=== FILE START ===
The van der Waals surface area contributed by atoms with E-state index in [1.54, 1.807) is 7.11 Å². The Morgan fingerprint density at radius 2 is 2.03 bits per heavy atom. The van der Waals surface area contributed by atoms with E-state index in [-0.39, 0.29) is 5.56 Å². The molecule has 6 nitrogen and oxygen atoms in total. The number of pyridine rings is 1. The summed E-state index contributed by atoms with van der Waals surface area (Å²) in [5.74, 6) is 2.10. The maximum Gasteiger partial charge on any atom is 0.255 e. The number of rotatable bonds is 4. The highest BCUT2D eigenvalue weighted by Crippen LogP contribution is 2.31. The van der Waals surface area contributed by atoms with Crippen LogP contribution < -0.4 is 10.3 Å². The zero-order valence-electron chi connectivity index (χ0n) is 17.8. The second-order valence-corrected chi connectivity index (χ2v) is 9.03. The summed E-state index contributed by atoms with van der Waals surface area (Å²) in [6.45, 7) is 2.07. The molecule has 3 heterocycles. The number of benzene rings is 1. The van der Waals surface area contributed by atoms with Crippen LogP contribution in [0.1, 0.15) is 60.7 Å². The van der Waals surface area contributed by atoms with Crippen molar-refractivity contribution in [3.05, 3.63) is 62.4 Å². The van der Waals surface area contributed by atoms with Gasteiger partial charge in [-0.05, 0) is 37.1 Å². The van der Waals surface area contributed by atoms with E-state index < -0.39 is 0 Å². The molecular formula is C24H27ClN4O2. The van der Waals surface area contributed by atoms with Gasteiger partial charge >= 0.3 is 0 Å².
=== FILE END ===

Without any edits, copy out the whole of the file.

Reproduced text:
The van der Waals surface area contributed by atoms with E-state index in [1.54, 1.807) is 7.11 Å². The Morgan fingerprint density at radius 2 is 2.03 bits per heavy atom. The van der Waals surface area contributed by atoms with E-state index in [-0.39, 0.29) is 5.56 Å². The molecule has 6 nitrogen and oxygen atoms in total. The number of pyridine rings is 1. The summed E-state index contributed by atoms with van der Waals surface area (Å²) in [5.74, 6) is 2.10. The maximum Gasteiger partial charge on any atom is 0.255 e. The number of rotatable bonds is 4. The highest BCUT2D eigenvalue weighted by Crippen LogP contribution is 2.31. The van der Waals surface area contributed by atoms with Crippen LogP contribution < -0.4 is 10.3 Å². The zero-order valence-electron chi connectivity index (χ0n) is 17.8. The second-order valence-corrected chi connectivity index (χ2v) is 9.03. The summed E-state index contributed by atoms with van der Waals surface area (Å²) in [6.45, 7) is 2.07. The molecule has 3 heterocycles. The number of benzene rings is 1. The van der Waals surface area contributed by atoms with Crippen LogP contribution in [0.1, 0.15) is 60.7 Å². The van der Waals surface area contributed by atoms with Crippen molar-refractivity contribution in [3.05, 3.63) is 62.4 Å². The van der Waals surface area contributed by atoms with Gasteiger partial charge in [-0.05, 0) is 37.1 Å². The van der Waals surface area contributed by atoms with E-state index < -0.39 is 0 Å². The molecular formula is C24H27ClN4O2. The van der Waals surface area contributed by atoms with Gasteiger partial charge >= 0.3 is 0 Å².